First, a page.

Brexit poses '˜serious threat' to UK property investment

A REFERENDUM vote to leave the European Union would pose a serious challenge for the UK property market, according to new research.
Leeds city centre skylineLeeds city centre skyline
Leeds city centre skyline

As the Prime Minister embarks on a renegotiation of EU membership terms, findings from a poll of property experts show that nearly two thirds, 65 per cent, believe that a Brexit would have a negative impact on investment in UK property.

However, only 10 per cent of those surveyed in the Carter Jonas poll said they would consider relocating their business to another EU country in the event of a vote to leave.

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Darren Yates, head of research at the property agent, which has four offices in Yorkshire, said: “Whilst the EU referendum campaign is still in its early stages, the majority of the property industry are concerned that a Brexit would make the UK less attractive for investment.

“There is a distinct uneasiness about leaving the European Union. Only around a fifth of those polled - 22 per cent - believe that a Brexit would have no effect on investment, while just 13 per cent think that it would have a positive impact.”

However, the poll also suggests that a potential Brexit is only one of the major challenges facing UK property over the next two years.

Respondents also highlighted concerns about the housing shortage, rising construction costs and the prospect of higher interest rates, in addition to the property industry skills shortage and planning reforms.

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David Aspland, partner and head of commercial, based in the Leeds office, said: “Regardless of the ‘in or out’ debate, people in the property industry want certainty. As we saw before the referendum on Scottish independence, many occupiers and investors delayed their decision-making.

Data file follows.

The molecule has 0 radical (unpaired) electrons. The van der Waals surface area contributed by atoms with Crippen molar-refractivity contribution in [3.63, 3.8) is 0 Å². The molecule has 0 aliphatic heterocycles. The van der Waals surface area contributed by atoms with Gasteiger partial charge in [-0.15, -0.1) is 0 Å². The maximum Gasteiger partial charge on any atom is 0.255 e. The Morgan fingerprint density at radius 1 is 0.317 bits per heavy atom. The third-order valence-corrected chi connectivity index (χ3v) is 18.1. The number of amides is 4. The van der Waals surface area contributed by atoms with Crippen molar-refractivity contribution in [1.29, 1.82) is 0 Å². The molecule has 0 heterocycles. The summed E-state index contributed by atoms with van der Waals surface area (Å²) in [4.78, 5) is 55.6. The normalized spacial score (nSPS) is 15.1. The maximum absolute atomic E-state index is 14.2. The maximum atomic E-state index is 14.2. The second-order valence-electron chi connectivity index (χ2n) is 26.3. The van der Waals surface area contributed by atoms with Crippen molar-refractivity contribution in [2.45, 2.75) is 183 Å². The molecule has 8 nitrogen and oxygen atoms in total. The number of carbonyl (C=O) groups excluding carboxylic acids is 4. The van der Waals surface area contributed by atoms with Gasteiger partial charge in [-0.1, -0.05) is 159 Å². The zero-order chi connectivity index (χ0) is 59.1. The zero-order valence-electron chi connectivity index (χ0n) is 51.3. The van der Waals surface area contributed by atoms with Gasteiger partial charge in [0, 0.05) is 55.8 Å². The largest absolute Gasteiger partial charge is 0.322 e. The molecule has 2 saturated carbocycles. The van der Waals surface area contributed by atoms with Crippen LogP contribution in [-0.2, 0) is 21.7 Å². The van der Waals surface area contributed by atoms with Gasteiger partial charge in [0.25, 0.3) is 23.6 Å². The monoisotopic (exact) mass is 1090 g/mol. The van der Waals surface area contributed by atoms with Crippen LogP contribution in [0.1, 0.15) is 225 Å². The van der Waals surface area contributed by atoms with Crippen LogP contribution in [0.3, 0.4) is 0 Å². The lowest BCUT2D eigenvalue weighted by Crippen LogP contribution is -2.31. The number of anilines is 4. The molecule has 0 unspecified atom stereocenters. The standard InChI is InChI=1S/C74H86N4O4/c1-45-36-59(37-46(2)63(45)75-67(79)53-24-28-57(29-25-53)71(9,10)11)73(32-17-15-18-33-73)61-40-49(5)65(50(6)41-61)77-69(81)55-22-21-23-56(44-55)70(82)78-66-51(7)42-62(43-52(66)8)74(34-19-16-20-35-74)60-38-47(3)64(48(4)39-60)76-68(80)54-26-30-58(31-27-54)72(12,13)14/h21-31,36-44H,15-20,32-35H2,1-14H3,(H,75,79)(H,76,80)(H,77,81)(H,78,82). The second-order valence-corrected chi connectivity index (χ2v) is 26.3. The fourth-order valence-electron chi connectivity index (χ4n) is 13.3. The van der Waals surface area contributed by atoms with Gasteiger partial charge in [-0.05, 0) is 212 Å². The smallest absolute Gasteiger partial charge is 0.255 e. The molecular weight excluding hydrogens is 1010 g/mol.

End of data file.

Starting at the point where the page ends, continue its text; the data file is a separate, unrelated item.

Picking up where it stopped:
“We expect a similar ‘wait-and-see’ approach as the EU referendum draws near, which could impact on sentiment and activity.”

He added: “While UK plc will survive whatever the outcome, a Brexit would lead to more uncertainty while the new arrangements were negotiated.”

Mr Yates said: “If there is a vote to stay in, we would expect a swift return to ‘business as usual’. However, should we vote to leave the EU, the potential impact is likely to vary across different parts of the market.

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“Ultimately, it will depend on the nature of the new UK-EU relationship but, for example, there would initially be questions around the degree of market access to the EU for UK manufacturers and financial services firms.

“There would also need to be clarity around future support for the UK farming industry.”

However, Carter Jonas remains optimistic that in the longer term, in or out of the EU, the UK would remain an attractive place to do business.

“While there are some serious home grown challenges such as the housing shortage which need to be addressed urgently, the UK still offers one of the most transparent and sophisticated property markets in the world,” it said in a statement.

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The survey comes as a separate report shows that Leeds has secured £3.7bn of commercial property investment in the past decade, ranking as the fifth UK city outside of London for attracting investment.

CBRE’s report, Core Cities, Core Strengths, which analysed 12 regional cities, showed that in total £44.4bn was invested.

While Manchester took the number one spot in terms of volume, Leeds performed better in the per capita ranking. Investment in Leeds in the last 10 years equates to £4,918 per capita putting it ahead of Manchester and Birmingham.

Investment in Sheffield reached £2.8bn, ranking it eighth in terms of volume. It equates to £3,265 per capita, ahead of Birmingham and Nottingham.